Without B vitamins our bodies would lack energy. These eight nutrients are indispensable for yielding energy compounds from the foods we eat. Many B vitamins serve as helpers to enzymes that release energy from fat, protein and carbohydrates. Compared to healthy people, patients with CFS often have lower levels of B vitamins in their blood. One study also found that enzymes dependent on B vitamins were less active in people with CFS. I could not find any published studies that tried to determine if taking vitamin B supplements could improve fatigue symptoms. For information on the family of B vitamins—how much you need and where to look for it—see the table on page 4 in chapter 1.

To ensure you are getting your fair share of B vitamins, take a good quality multivitamin and mineral supplement each day. If you’re over 50, you should be getting your B12 from a supplement anyway. That’s because as we age we become less efficient at producing stomach acid, a necessary aid for B12 absorption from food.

If you’re looking for more B vitamins than a regular multi gives you, choose a “high potency” or “super” formula that contains 30 to 75 milligrams of B vitamins (or micrograms in the case of folic acid). You can also take a B complex formula that gives you all eight B vitamins, often combined with vitamin C. If you supplement with these products, you should know that niacin might cause flushing of the face and chest when it’s taken in doses greater than 35 milligrams (this is easily avoided if you take your supplement just after eating a meal). This symptom is harmless and goes away within 20 minutes, but some people find it uncomfortable. To avoid flushing, look for a formula that contains niacinamide instead of niacin. Niacinamide is a non-flushing form of niacin.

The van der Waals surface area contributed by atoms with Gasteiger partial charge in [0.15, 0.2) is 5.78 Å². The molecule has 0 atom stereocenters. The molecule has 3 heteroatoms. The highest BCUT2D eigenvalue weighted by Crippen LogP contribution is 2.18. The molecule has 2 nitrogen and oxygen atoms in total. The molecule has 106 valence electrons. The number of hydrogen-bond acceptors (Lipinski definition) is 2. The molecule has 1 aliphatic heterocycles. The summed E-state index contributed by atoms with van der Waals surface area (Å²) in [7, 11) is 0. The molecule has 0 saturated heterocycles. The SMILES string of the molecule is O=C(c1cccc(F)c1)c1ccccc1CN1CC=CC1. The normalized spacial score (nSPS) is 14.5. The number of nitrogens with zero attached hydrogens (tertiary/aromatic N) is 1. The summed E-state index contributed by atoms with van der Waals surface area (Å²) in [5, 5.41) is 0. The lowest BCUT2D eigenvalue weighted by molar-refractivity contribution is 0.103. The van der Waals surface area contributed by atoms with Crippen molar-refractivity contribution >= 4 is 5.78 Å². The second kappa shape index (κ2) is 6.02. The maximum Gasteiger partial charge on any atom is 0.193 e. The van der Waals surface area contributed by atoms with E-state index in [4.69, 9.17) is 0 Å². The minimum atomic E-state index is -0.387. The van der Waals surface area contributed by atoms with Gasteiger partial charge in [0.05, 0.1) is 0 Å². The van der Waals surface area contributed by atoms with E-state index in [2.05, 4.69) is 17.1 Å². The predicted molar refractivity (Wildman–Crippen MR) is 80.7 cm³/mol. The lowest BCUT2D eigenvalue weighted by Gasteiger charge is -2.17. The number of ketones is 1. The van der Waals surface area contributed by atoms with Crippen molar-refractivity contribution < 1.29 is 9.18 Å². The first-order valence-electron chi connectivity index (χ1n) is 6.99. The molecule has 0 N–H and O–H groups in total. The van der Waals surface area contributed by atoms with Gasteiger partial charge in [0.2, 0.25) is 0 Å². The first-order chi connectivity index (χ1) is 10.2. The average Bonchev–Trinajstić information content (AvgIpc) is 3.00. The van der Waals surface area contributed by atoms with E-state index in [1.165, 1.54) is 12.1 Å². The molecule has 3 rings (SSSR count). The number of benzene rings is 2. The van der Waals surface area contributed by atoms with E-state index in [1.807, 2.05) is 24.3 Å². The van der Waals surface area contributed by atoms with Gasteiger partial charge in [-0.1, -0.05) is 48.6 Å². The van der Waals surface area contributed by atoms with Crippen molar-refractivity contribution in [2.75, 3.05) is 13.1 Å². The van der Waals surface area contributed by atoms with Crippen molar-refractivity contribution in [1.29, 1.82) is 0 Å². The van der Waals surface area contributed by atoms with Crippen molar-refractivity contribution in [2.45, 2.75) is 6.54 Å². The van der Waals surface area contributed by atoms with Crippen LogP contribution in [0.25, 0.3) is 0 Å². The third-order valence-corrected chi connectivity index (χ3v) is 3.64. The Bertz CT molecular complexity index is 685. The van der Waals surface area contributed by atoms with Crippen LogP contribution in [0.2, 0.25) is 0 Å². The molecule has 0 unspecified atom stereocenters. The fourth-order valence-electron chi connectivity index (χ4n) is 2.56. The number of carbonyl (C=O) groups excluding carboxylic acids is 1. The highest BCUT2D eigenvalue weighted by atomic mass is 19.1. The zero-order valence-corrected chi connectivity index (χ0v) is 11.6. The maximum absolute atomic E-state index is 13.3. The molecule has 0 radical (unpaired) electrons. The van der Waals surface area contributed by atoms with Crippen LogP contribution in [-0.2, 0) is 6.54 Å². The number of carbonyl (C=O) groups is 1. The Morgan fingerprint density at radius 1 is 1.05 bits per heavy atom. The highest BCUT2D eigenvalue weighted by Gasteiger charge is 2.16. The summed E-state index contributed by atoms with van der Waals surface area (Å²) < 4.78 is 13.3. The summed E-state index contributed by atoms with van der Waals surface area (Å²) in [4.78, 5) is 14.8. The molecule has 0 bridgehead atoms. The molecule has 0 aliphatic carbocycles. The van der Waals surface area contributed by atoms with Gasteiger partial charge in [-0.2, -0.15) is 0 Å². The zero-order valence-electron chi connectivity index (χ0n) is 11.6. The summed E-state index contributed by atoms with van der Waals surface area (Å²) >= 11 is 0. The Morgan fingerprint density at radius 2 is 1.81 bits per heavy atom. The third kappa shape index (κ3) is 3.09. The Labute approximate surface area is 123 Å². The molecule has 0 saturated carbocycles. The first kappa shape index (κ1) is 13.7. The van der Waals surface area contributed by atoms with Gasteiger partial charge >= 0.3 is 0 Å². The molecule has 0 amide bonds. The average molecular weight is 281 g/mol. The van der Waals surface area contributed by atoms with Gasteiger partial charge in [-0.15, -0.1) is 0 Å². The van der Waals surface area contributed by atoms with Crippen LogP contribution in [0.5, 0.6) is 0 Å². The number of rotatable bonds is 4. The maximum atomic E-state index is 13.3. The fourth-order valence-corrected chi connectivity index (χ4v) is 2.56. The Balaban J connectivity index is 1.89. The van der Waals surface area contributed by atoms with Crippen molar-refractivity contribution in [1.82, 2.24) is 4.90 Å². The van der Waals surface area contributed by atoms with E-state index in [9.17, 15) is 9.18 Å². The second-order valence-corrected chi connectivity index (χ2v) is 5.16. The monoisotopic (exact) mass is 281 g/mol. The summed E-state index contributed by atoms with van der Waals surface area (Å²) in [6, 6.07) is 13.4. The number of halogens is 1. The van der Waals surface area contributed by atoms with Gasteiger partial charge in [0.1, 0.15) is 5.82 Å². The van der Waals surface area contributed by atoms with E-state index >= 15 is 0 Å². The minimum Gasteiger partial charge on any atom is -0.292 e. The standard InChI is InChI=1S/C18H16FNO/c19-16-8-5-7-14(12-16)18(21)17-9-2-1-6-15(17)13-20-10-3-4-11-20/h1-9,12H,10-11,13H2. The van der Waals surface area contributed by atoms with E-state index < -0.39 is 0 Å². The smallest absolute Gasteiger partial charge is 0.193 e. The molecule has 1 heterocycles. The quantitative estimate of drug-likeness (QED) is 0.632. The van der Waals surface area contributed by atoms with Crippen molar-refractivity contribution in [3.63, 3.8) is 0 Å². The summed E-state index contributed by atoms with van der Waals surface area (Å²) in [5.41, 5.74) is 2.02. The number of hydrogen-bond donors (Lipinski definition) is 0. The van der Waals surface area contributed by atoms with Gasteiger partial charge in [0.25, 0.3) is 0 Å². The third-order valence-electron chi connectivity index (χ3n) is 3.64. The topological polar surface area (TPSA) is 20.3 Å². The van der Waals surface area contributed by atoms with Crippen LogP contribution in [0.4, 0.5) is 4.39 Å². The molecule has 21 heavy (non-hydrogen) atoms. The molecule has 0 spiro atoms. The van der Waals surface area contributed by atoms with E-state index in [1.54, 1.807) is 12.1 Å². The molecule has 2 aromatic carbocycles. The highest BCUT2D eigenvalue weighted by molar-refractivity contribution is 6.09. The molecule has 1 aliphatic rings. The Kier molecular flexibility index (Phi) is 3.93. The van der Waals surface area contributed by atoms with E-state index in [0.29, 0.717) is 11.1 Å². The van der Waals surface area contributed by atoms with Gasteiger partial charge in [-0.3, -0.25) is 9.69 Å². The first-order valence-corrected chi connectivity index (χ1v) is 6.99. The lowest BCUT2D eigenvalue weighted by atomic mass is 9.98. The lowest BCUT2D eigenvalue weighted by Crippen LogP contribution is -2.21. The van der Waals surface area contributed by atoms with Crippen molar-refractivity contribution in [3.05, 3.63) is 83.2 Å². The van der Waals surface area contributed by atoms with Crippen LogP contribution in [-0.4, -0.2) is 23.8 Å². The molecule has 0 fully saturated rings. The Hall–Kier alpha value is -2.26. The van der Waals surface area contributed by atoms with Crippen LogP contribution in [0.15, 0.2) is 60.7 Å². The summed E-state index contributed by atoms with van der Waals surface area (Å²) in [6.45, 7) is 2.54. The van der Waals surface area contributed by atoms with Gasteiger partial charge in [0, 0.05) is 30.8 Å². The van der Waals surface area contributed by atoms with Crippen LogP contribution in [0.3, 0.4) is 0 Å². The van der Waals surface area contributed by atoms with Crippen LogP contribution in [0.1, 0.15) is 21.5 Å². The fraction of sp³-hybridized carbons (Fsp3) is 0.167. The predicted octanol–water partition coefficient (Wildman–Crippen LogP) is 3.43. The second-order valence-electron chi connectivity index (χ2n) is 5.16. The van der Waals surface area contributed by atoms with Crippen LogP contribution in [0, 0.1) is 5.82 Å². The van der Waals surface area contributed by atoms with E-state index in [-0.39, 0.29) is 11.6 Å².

More than 300 enzymes rely on a steady supply of magnesium for optimal activity. Magnesium is part of adenosine triphosphate (ATP), the active energy compound that’s used by every cell in your body. It’s believed that a deficiency in magnesium can lead to the decreased energy and weakness seen in CFS. Some investigations have found low levels of magnesium in the red blood cells of patients with CFS. When these patients are regularly given magnesium by injection, they report more energy, less pain and more balanced emotions. Other studies have found evidence of a magnesium deficiency in people afflicted with CFS.

Although there is no concrete evidence to support the use of extra magnesium in CFS, there is no harm done by increasing your intake of this mineral. In fact, research suggests that only 25 percent of the population is meeting their daily magnesium needs. I am sure we could all use a magnesium boost in our daily diet. To see what you should be striving for each day, see the RDA table on page 21 in chapter 1. Also see the Magnesium in Foods chart on page 21 for the foods that will help you meet these daily targets.

Magnesium Supplements

There is no definite dose of magnesium for the treatment of CFS. Doses of 200 to 300 milligrams have been used to reduce the muscle pain and joint tenderness associated with fibromyalgia. If you want to take a supplement, buy magnesium citrate.

Compared to other forms of the mineral (e.g., magnesium oxide), magnesium citrates are more easily absorbed by your body. You can also get supplemental magnesium from your calcium pills if you buy one that has magnesium added.

The daily upper limit for magnesium has been set at 350 milligrams from a supplement. That’s because doses higher than this can cause diarrhea and stomach upset, common side effects of magnesium supplementation.


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